Now, this needs proof because view is like a term rewriting system and there is no guarantee that two equivalent terms will be rewritten to the same normal form.

Trying to attack this problem with term rewriting and critical pairs is probably hopeless and not very enlightening. After all, the theorem should be obvious because two equivalent expressions should have the same first instruction i. Well, we can formalize this with the help of a normal form

data NF instr a where
    Return' :: a -> NF instr a
    (:>>=') :: instr a -> (a -> NF instr b) -> NF instr b

This is the old program type and the key observation is that NF instr is already a monad.

instance Monad (NF inst) where
    (Return' a) >>= g = g a
    (m :>>=' f) >>= g = m :>>= (\x -> f x >>= g)

(I'll skip the short calculation and coinduction argument that this really fulfills the monad laws.) We can define a normalization function

normalize :: Program instr a -> NF instr a
normalize (m >>= g)  = normalize m >>=' normalize g
normalize (return a) = Return' a
normalize  i         = i :>>=' Return'

which has the now obvious property that

e1 ~ e2  =>  normalize e1 = normalize e2

Now, the return type of view is akin to a head normal form, hence

   normalize (view e1) = normalize (view e2) 
=> view e1 = view e2

(for some suitable extension of normalize to the ProgramView type.) But since view only uses monad laws to rewrite its argument, we also have

e1 ~ view e1  =>  normalize e1 = normalize (view e1)

and this concludes the proof, which pretty much only showed that two equivalent expressions have the same instruction list and hence view gives equal results.

3.2 Monad Transformers

The monad transformer case is more hairy, I have no proof here. (If you read this by accident: don't worry, it's still correct. This is for proof nerds only.)

The main difficulty is that the equation

return = lift . return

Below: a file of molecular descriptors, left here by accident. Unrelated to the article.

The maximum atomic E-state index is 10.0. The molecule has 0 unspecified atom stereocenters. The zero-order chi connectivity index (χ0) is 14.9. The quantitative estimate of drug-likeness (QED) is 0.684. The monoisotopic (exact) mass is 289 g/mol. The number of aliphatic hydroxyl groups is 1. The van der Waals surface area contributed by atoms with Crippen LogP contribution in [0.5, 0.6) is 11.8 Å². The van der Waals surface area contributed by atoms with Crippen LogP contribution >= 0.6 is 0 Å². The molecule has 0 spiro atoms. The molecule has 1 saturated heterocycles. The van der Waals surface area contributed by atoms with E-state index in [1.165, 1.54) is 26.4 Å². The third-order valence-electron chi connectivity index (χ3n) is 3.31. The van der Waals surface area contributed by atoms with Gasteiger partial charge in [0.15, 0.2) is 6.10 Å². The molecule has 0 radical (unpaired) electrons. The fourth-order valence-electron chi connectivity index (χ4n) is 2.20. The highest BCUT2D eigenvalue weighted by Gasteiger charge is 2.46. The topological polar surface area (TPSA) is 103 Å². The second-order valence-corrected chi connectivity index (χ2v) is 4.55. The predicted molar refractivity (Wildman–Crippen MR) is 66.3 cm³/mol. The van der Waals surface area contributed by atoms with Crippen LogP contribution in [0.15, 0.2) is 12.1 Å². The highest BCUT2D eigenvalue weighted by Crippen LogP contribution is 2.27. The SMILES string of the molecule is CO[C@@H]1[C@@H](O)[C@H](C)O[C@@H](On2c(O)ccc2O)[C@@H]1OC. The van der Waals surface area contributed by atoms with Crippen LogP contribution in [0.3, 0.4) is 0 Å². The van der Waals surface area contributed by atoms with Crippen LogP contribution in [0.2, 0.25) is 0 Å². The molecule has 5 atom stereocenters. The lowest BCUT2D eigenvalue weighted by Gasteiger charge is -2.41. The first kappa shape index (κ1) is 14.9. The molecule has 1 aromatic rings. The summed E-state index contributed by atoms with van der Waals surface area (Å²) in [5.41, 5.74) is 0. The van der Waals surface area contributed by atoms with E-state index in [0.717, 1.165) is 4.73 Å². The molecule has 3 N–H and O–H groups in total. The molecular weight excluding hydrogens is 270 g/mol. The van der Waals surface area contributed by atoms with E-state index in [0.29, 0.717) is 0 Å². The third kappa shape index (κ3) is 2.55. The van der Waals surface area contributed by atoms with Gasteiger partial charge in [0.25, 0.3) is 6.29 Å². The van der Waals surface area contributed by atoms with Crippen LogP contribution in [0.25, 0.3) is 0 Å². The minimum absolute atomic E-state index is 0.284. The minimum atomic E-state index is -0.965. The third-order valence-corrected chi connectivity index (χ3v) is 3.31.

is an equation for the already existing return constructor and the notion of "first instruction" no longer applies. Namely, we have

m  =  return m >>= id  =  lift (return m) >>= id

and it's not longer clear what a suitable normal form might be. It appears that viewT rewrites the term as follows

  lift m >>= g
= lift m >>= (\x -> lift (return (g x)) >>= id)
= (lift m >>= lift . return . g) >>= id
= lift (m >>= return . g) >>= id

(To be continued.)

4 Other Design Choices

4.1 Recursive type definitions with Program

In the unimo paper, the instructions carry an additional parameter that "unties" recursive type definition. For example, the instructions for MonadPlus are written

data PlusI unimo a where
    Zero :: PlusI unimo a
    Plus :: unimo a -> unimo a -> PlusI unimo a

The type constructor variable unimo will be tied to Unimo PlusI.

In this library, I have opted for the conceptually simpler approach that requires the user to tie the recursion himself

data PlusI a where
    Zero :: PlusI a
    Plus :: Program PlusI a -> Program PlusI a -> Plus I a

I am not sure whether this has major consequences for composeablity; at the moment I believe that the former style can always be recovered from an implementation in the latter style.